Mediacom Communications picked TiVo to power multiroom DVR and multiscreen video services over other vendors because the company has shown it can quickly -- and cost-effectively -- bring products to market, chairman and CEO Rocco Commisso said.
“The evolution of IP-enabled video gateways, TiVo’s solution powered by the cloud and Mediacom’s robust video and broadband solutions open the door to the next generation of video entertainment,” Commisso said in an interview.
In February, TiVo announced a partnership with U.K.-based set-top maker Pace, which is a major supplier to Mediacom. Under that deal, the companies are developing a six-tuner hybrid QAM/IP gateway with the TiVo user interface and whole-home DVR capabilities.
“Now that TiVo has an agreement in place to make their software available on Pace cable boxes, we believe we can improve the overall customer user experience at a lower overall monthly cost, particularly in the multiroom environment,” Commisso said.
Privately held Mediacom, the eighth-largest cable operator in the U.S. with about 1 million video subscribers across 22 states, plans an initial deployment of TiVo-based boxes including the four-tuner Premiere Q in early 2013. The MSO will continue the rollout across its footprint over the course of the year.
The TiVo-based Pace XG1 is expected to be fully tested and ready by the second quarter of 2013, said John Pascarelli, Mediacom executive vice president of operations.
“I can’t downplay how important the Pace integration is,” Pascarelli said. “The big difference right now with TiVo is, they are working with one of our major suppliers, Pace, to integrate their service with our environment, including on-demand and interactivity, that will be available seamlessly to our customers.”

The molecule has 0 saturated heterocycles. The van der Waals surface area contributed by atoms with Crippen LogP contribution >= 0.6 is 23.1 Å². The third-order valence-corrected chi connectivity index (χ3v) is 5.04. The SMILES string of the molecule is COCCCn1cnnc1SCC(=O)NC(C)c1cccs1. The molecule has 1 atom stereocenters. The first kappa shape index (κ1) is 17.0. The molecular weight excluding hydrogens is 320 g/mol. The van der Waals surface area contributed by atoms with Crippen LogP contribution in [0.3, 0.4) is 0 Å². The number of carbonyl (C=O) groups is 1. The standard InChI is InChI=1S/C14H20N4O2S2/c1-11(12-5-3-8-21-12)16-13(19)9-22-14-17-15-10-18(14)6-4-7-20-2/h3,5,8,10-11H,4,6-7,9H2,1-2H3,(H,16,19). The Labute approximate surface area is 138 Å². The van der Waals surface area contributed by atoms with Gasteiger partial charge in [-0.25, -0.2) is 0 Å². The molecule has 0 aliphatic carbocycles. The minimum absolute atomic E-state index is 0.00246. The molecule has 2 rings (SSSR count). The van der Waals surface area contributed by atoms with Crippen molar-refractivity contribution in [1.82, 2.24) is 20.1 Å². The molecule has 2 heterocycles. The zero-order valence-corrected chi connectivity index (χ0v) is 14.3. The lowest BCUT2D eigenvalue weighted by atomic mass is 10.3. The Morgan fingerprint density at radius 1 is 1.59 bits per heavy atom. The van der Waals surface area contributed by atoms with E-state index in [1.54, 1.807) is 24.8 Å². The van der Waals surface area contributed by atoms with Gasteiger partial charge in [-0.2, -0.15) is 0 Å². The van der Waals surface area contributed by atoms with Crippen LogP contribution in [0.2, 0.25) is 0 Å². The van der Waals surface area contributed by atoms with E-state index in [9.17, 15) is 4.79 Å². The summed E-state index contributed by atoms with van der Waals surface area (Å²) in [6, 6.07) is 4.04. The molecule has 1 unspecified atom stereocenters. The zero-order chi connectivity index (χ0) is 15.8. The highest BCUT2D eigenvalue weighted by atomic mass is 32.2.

In addition to Pace, Mediacom’s other primary set-top vendor is Motorola Mobility. “Ultimately we would like to have Motorola port TiVo to their platform,” Pascarelli said.
Another attractive feature of TiVo’s solution is its ability to deliver IP video, and the Pace XG1 eventually is expected to include a transcoding capability to stream cable TV to any IP device in the home.
“What we want is a seamless experience for consumers, to let them watch what they want to watch wherever they are,” Pascarelli said. He declined to specify exactly what Internet video the Mediacom/TiVo solution would deliver to the TV.
Mediacom is not replacing its existing guide, Rovi’s i-Guide, Pascarelli added. Rather, “we’re adding TiVo to our mix of products to give our customers choice.” The MSO continues to plan to test Rovi’s next-generation TotalGuide for service providers, he said.
TiVo president and CEO Tom Rogers said cable operators are looking for not only innovative technology on the guide side but also capabilities to integrate with their back-end and infrastructure. "Operators need confidence that they will weave this into their systems," he said.
The TiVo solution will be integrated with Mediacom’s two VOD system suppliers, SeaChange International and Tandberg (now part of Ericsson). For Mediacom, Pascarelli said, the "heavy lifting" will involve getting customer-service reps and technicians up to speed to process orders and to authorize and install the TiVo equipment.
Pascarelli declined to discuss the price tag or the expected return-on-investment time frame for the TiVo project. "There are so many different variables with this," he said. "The equipment costs are basically very similar to what we’re paying today."
TiVo has won large settlements against pay-TV operators in the past year, including Dish Network, AT&T and most recently Verizon Communications. TiVo currently has litigation pending against Time Warner Cable.
Pascarelli said the specter of patent litigation from TiVo was not a factor at all in Mediacom’s decision to work with the vendor.
“We’re looking at the value the product brings,” he said, adding, “We’ve done DVRs for years and haven’t ever heard boo from TiVo” about patent licensing.